It was a balmy night at Chevron Gardens, packed to the brim with Perth Festival goers enjoying the surprisingly sensational selection of drinks while chilling in an awesome atmosphere with good vibes and fairy lights. Not a bad way to ease into a night of live music. Spacey Jane provided a pleasant appetizer before an utterly magnificent main course of Nothing But Thieves. The sold out performance space boasted a stage framed with the skyscrapers of the city, creating an impressive aesthetic for the eyes to complement the delectable feast for the ears.
Perth-grown garage pop band Spacey Jane kicked things off, almost shy in their performance initially. Perhaps understandably so, as they drew a pretty massive crowd right from the beginning. They let their instruments do the talking though, strumming out wistful, nostalgic melodies reminiscent of Oasis as the punters kept pouring in. Swaying about peacefully, the crowd responded well to this four-piece led by front man Caleb Harper, cheerfully going along for the ride as the band smoothly steered into a crescendo, speeding up a little bit with every song. Almost like a gentle awakening, gradually evolving into a healthy dose of faster, grungier tunes acting like a caffeine hit preparing you for what’s next.
I remember the first time I heard Nothing But Thieves on Triple J in 2015 clearly. I felt so moved by that impossible vocal range, I pulled the car over to listen to the rest of the song, laid back in my seat with eyes closed. This is not usually how I discover new music. I felt apprehensive about whether that unbelievable vocal range could be as pristine, clean and perfectly on-key live… but from the opening notes of first track I Was Just a Kid right through to final encore track Amsterdam (bookending a 17 song setlist), talented vocalist Conor Mason hit every single note with surreal perfection, accompanied by a band of tidy musicians in a well-polished performance. I left feeling just as moved as the first time I laid ears on this band and their stirring music.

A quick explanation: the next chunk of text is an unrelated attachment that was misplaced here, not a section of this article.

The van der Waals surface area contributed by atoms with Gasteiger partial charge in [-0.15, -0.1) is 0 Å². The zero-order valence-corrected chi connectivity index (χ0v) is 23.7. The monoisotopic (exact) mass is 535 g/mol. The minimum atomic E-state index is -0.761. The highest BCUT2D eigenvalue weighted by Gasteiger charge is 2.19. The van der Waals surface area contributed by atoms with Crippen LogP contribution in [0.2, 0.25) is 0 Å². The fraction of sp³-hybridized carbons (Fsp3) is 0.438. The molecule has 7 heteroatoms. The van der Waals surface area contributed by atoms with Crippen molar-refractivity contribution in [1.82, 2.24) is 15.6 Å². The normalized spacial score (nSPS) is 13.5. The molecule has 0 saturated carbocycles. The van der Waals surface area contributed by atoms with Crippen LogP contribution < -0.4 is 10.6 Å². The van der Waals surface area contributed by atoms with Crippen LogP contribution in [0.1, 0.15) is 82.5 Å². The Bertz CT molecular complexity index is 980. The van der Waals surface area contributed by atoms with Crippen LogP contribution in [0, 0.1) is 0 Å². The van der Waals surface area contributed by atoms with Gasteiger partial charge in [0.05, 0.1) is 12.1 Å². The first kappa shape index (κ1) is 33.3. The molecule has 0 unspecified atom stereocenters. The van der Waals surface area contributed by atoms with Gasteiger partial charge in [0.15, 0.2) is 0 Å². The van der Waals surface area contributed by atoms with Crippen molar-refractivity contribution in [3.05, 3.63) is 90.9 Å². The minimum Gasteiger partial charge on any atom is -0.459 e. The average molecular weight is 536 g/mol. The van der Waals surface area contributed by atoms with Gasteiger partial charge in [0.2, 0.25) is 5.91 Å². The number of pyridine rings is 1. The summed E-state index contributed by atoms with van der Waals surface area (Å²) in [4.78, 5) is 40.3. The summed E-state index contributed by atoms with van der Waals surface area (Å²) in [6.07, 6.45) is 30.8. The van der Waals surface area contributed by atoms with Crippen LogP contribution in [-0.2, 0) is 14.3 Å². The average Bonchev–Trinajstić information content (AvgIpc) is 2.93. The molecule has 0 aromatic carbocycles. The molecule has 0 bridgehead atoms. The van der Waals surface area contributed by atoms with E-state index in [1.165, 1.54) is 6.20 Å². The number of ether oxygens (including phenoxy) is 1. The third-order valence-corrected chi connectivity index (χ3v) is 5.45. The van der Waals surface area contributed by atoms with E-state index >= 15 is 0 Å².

A rapturous crowd went mental the moment they caught a glimpse of the lads. The atmosphere in the space was electric with the excitement of the congregation, people of all ages singing along from the very first song at Mason’s behest, seemingly mesmerised.
The setlist was masterfully crafted, with groovier tracks like Ban All the Music and Wake Up Call following I Was Just a Kid, building in intensity with Take This Lonely Heart before nestling the slower, more emotional tracks like Soda in between funkier, faster songs like Live Like Animals. It was a compilation maximising the impact of the slower songs, while keeping the crowd’s energy on high.
There was plenty of banter between Mason and the crowd, the former informing Chevron Gardens that he “fucking loves an Aussie crowd,” and it was pretty obvious that the feeling was mutual. At some point a punter must have thrown a cheese board on stage. Yep. Hearing a vocalist politely thank someone for a cheese board during a guitar solo was strange! (“we love our cheese, thank you guys”). I’ve seen a lot of things thrown on stages at gigs in my time, but this is the first cheese board! Probably better than shoes, to be fair.
Perth was lucky to have scored this intoxicating band’s first show back after a bit of a break. Their energy was high, the entire show effortlessly on point, delivered with genuine passion and feeling that couldn’t be resisted. Their technical performance was flawless, each member of the band complementing the rest in a sweet performance space with top sound quality. Brilliant.
Photos by Paul Dowd Photography